A sculptural piece with clean modern lines, this elephant statue was made by Alva Studios (1948-1990) in New York, founded by Vienna-born Alfred Wolkenberg in 1948. The company gained prominence (it was featured in 'Life' Magazine in April 1955) by reproducing works of art owned by museums in the U.S. and abroad. Authorized by the museums and closely controlled by the curatorial staff, Alva's skilled sculptors spent days in front of the artwork, reproducing it faithfully while often reducing it in size from the original. The resulting works were sold in museums and stores across the country. At first, pieces were marked "Alva Studios"; later items were marked "Alva Museum Replicas" (AMR).
The elephant is made out of Alvastone, a synthetic, high-density casting material made with gypsum and ground stone that was developed by Alva Studios. It was trademarked by Alva Museum Replicas, Inc. in Long Island City, New York on January 31, 1979. Replicas made from Alvastone, like this elephant, are heavy for their size and very durable.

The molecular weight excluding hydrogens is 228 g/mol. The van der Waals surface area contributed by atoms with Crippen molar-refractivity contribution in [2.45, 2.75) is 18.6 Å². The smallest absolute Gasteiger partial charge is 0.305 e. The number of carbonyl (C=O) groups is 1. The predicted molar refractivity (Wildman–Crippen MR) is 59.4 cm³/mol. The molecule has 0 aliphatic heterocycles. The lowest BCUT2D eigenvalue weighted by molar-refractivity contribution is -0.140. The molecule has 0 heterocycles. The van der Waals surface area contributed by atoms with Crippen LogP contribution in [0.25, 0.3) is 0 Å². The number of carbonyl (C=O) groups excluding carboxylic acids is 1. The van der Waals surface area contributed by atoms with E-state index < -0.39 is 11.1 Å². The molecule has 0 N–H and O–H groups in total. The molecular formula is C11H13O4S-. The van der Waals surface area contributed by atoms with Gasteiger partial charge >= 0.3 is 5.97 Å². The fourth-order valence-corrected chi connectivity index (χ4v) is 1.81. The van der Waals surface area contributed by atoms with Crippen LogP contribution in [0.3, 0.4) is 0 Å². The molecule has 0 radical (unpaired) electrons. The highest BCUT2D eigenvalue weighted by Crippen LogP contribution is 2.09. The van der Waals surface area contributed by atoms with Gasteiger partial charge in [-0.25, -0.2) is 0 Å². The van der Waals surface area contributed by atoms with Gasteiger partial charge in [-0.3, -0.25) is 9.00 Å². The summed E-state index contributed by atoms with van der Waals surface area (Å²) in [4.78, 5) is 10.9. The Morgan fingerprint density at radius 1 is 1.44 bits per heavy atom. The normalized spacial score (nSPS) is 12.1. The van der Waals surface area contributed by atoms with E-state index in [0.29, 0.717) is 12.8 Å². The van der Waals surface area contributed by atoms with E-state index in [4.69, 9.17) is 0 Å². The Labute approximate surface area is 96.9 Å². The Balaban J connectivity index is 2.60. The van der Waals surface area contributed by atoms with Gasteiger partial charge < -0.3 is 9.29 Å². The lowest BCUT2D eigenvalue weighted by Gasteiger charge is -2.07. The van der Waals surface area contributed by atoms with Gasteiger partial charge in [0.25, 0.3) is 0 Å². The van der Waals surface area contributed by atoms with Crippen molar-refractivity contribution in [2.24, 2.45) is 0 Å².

This sculpture is 6 inches tall, 4 inches long from the trunk to the rear leg and 2 1/2 inches wide across the legs. Painted black with ivory tusks, it is hand finished and has carved details such as ears and eyes. It weighs in at 1 3/4 pounds and is in excellent condition, with no chips, cracks or post-production flaws. Small enough in stature to tuck among other decorative items, this elephant is sufficiently eye-catching to stand on its own anywhere in your home.
>>> Some of the information here was extracted from a published lawsuit:
ALVA STUDIOS, INC., Plaintiff, v. Robert WINNINGER, doing business as Wynn's Warehouse, and Austin Productions, Inc., Defendants.
United States District Court S. D. New York October 16, 1959.